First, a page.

It’s a Myth That Asian-Americans Are Doing Well in the Pandemic
Like many low-wage restaurant workers in Boston, Su Hua Mei and her husband lost their jobs last spring as the COVID pandemic took hold. With a toddler to care for, it has been a harrowing time for this immigrant couple from China, They speak little English and only finished high school so have limited job opportunities. Mei and other Asian Americans still face potential threats of eviction and unemployment benefits running out. She has no idea when restaurants will reopen. This uncertainty “is very hard on us,” says Mei. “It creates a lot of stress. We can’t have a normal life.”
Yet Mei and many low-income Asian Americans are grossly overlooked. A widely cited national poll last year from Harvard School of Public Health, NPR and the Robert Wood Johnson Foundation reported that 37 percent of Asians had experienced serious financial problems during the pandemic, compared with 72 percent of Latinos, 60 percent of Blacks, 55 percent of Native Americans.
Seems like Asian Americans are doing well, right? But the survey had a gaping lacuna: it was conducted by phone only in English or Spanish. Of course, that immediately excludes Asians with low proficiency in English, who, ironically, are likely poor, vulnerable and most in need.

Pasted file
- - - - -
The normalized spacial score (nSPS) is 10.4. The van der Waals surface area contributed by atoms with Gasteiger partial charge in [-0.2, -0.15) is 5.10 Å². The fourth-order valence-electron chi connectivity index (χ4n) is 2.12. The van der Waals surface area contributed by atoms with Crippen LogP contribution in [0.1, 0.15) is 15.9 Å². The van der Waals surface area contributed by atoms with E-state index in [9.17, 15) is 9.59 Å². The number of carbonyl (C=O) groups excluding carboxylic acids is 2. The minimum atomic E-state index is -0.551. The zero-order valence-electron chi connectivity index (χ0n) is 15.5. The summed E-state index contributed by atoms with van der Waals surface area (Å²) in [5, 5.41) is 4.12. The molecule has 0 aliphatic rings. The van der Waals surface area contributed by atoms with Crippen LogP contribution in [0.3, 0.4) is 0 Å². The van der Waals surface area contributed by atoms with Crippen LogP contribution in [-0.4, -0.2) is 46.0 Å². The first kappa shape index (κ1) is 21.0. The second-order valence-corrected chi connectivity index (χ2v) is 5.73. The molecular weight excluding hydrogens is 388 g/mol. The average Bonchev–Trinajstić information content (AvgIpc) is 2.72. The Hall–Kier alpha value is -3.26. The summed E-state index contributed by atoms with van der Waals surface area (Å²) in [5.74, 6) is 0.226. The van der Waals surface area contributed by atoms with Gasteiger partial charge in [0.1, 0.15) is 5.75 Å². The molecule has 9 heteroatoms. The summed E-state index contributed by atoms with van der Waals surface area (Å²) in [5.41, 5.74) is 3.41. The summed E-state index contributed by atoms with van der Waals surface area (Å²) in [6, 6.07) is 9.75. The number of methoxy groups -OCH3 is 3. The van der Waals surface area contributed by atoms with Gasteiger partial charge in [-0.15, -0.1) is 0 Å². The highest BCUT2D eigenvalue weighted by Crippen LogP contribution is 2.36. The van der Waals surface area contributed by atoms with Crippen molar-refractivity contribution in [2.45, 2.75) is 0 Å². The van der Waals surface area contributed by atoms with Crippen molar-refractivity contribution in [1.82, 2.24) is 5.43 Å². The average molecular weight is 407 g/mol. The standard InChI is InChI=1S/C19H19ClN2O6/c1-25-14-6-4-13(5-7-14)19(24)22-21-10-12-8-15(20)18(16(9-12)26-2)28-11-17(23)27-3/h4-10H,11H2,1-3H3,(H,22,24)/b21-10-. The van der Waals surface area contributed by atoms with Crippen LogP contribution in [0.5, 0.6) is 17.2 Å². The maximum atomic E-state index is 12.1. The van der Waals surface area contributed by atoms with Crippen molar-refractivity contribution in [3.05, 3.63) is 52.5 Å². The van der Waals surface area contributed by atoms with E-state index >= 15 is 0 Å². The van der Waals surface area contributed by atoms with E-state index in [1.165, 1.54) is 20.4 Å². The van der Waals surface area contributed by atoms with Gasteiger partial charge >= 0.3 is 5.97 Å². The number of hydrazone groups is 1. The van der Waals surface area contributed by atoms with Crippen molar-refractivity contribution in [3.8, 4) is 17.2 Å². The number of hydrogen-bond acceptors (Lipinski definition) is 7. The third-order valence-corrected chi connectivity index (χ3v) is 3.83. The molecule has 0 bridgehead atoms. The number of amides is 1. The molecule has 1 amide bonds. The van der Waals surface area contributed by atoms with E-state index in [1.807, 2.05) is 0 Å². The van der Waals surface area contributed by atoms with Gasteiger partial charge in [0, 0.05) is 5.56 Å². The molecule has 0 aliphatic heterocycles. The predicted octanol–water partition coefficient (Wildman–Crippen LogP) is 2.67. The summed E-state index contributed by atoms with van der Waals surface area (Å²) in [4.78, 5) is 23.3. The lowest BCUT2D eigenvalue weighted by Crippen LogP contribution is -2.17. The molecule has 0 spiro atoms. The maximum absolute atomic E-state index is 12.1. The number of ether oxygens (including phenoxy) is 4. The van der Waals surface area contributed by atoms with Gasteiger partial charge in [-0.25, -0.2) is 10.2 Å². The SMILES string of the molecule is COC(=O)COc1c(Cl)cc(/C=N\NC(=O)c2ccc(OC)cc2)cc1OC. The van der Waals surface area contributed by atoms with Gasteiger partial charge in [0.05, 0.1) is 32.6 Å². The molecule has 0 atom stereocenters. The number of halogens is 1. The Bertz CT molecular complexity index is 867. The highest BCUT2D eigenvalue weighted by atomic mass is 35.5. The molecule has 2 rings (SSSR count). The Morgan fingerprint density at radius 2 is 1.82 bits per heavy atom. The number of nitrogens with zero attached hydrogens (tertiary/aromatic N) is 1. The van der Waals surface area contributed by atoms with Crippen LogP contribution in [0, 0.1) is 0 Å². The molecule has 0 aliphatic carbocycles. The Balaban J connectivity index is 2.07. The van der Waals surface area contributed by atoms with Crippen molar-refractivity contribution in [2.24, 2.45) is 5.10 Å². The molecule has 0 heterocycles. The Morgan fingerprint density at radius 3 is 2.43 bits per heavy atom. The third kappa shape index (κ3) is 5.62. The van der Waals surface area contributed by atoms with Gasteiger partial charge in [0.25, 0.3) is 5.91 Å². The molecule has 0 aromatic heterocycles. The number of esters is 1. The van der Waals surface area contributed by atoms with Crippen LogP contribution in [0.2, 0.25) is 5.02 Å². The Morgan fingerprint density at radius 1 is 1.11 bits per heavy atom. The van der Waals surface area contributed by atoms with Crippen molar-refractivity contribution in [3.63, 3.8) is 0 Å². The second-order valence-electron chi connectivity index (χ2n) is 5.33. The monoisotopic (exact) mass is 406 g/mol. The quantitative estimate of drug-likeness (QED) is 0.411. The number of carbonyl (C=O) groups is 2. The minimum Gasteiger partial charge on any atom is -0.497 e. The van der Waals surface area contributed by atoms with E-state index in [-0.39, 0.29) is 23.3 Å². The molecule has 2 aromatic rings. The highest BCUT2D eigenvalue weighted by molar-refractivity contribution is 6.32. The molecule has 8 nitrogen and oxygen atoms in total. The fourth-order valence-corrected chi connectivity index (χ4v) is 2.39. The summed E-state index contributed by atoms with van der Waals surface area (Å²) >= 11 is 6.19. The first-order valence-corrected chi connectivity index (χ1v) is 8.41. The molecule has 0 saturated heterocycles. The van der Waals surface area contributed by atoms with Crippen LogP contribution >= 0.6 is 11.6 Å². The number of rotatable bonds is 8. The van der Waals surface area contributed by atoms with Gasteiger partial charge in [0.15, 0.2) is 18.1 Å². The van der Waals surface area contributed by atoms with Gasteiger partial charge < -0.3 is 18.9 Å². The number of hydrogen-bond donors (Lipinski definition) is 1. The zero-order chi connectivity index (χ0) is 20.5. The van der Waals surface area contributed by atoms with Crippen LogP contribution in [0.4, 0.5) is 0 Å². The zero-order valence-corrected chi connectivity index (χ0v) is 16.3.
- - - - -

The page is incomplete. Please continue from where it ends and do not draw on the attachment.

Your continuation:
And importantly, the poll highlights how skewed data can yield dangerously misleading results and headlines. After all, who is included in statistics in the first place yields results that influence life-changing policy and research.
Contrary to the poll results, working class Asians like Mei are suffering from record job losses and staggering economic hardship. They work in restaurants, salons, hotels, laundries, delivery, health care, housekeeping, construction and factories. These low-wage industries are hit hard by the pandemic.
Yet Asians are woefully neglected by researchers, academics and pollsters. Consequently, they are overlooked by media and the policymakers who control funding and services they desperately need.
Partly, this is because of the limited English of the most vulnerable Asians: low-income, recent immigrants, the undocumented or elderly. The average person may be unaware of them because Asians who can’t speak any English toil behind the scenes, in restaurant kitchens, factories and construction sites.
They are also more likely to be victims of racist harassment or attacks on Asians, such as an 84-year-old Thai man who was killed in February during a morning walk in San Francisco. Disturbingly, violence against Asians seems to be escalating across the country, from Los Angeles to New York. Vulnerable Asians are also less likely to report incidents due to language and cultural barriers.
What’s more, many Asians are not included in key national statistics, because of language barriers. Accessing government assistance such as unemployment benefits is complicated for native English speakers, much less for those with low English.
Limited English speakers also cannot advocate for themselves if landlords want to remove them. Thus, they are not counted in official eviction numbers, even if they are informally evicted.